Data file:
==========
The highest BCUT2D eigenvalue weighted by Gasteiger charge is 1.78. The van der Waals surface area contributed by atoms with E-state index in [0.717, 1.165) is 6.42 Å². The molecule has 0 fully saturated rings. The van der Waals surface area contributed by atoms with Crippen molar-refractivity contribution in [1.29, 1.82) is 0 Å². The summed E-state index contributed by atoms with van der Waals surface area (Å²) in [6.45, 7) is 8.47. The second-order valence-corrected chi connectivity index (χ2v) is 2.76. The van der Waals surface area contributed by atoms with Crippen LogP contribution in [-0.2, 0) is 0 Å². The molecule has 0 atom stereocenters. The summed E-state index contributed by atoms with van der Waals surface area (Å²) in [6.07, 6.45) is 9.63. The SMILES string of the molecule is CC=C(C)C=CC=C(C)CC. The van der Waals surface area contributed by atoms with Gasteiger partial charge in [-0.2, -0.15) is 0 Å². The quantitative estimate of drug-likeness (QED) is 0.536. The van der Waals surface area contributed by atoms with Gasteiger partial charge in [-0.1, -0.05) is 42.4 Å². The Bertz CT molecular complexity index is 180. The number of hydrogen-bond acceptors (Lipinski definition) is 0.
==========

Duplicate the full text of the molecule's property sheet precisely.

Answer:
The highest BCUT2D eigenvalue weighted by Gasteiger charge is 1.78. The van der Waals surface area contributed by atoms with E-state index in [0.717, 1.165) is 6.42 Å². The molecule has 0 fully saturated rings. The van der Waals surface area contributed by atoms with Crippen molar-refractivity contribution in [1.29, 1.82) is 0 Å². The summed E-state index contributed by atoms with van der Waals surface area (Å²) in [6.45, 7) is 8.47. The second-order valence-corrected chi connectivity index (χ2v) is 2.76. The van der Waals surface area contributed by atoms with Crippen LogP contribution in [-0.2, 0) is 0 Å². The molecule has 0 atom stereocenters. The summed E-state index contributed by atoms with van der Waals surface area (Å²) in [6.07, 6.45) is 9.63. The SMILES string of the molecule is CC=C(C)C=CC=C(C)CC. The van der Waals surface area contributed by atoms with Gasteiger partial charge in [-0.2, -0.15) is 0 Å². The quantitative estimate of drug-likeness (QED) is 0.536. The van der Waals surface area contributed by atoms with Gasteiger partial charge in [-0.1, -0.05) is 42.4 Å². The Bertz CT molecular complexity index is 180. The number of hydrogen-bond acceptors (Lipinski definition) is 0.